In addition, as a more general measure, for any amount of tax due by entrepreneurs, both the statutory interest (belastingrente) as well as the tax collection interest (invorderingsrente) shall be temporarily charged at a rate of 0.01%. This reduced statutory interest rate will apply as from 1 June 2020 for all relevant taxes save for personal income tax for which the reduced rate shall apply as from 1 July 2020. The reduced tax collection interest rate will be applicable as from 23 March 2020.  

Moreover, and not particularly linked to the Coronavirus, entrepreneurs are allowed to request a reduction of preliminary assessments for personal income tax and corporate income tax purposes. Such reduction can reflect the newly expected income and profit levels and thus reduce current payment obligations for taxpayers. If previous amounts of tax due have already been paid and exceed the newly preliminary assessed amount, the difference shall be refunded.

It may very well be that more measures will follow and/or tweaks will be made, as the administration indicates that the current set of measures is part of a dynamic package.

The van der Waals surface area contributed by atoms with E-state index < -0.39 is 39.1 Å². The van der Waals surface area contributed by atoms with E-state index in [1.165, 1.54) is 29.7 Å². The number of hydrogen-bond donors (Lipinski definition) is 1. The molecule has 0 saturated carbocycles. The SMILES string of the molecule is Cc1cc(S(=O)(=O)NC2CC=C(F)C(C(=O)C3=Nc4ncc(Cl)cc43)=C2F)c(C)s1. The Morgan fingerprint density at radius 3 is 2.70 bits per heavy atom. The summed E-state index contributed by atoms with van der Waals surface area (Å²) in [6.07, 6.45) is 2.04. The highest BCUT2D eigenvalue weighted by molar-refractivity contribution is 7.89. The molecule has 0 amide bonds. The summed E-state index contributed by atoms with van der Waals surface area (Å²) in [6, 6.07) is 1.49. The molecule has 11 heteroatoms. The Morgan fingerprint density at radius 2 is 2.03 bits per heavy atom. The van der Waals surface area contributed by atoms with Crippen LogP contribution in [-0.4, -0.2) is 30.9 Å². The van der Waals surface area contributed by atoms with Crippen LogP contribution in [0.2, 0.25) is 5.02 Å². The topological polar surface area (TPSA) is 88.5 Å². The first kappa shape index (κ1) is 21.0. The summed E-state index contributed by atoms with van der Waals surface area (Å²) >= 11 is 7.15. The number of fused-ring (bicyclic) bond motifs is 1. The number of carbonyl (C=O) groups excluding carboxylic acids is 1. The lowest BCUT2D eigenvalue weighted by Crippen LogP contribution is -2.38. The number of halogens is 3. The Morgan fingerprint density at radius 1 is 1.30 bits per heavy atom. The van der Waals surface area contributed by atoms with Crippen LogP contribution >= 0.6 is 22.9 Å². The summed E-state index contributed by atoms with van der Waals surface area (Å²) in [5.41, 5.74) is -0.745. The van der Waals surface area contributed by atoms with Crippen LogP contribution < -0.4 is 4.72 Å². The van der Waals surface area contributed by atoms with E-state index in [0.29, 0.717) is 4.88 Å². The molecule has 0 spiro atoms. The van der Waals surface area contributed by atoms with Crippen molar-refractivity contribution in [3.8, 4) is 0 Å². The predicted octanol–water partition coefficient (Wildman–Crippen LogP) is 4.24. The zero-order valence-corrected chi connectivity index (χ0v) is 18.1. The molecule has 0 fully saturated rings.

Compensation for wage costs due to Covid-19 virus in the Netherlands

Before 17 March 2020, companies who were facing difficulties because of a work reduction as a direct result of the Covid-19 virus, were able to apply for permission from the Dutch Ministry of Social Affairs and Employment (Ministerie van Sociale Zaken en Werkgelegenheid) fto reduce the working time of their employees.

In the letter to the parliament dated 17 March 2020, the Minister has withdrawn this short-time working scheme with immediate effect because of an unprecedented use of the scheme by employers. As a replacement the Ministry has introduced the Temporary Emergency Relief Measure for the Preservation of Work (Tijdelijke noodmaatregel overbrugging voor werkbehoud). Employers can apply to the Employee Insurance Agency (UWV) for a generous allowance to cover up to 90% of wage costs , and receive an advance payment of (a minimum of) 80% of the allowance expected to be granted by the UWV.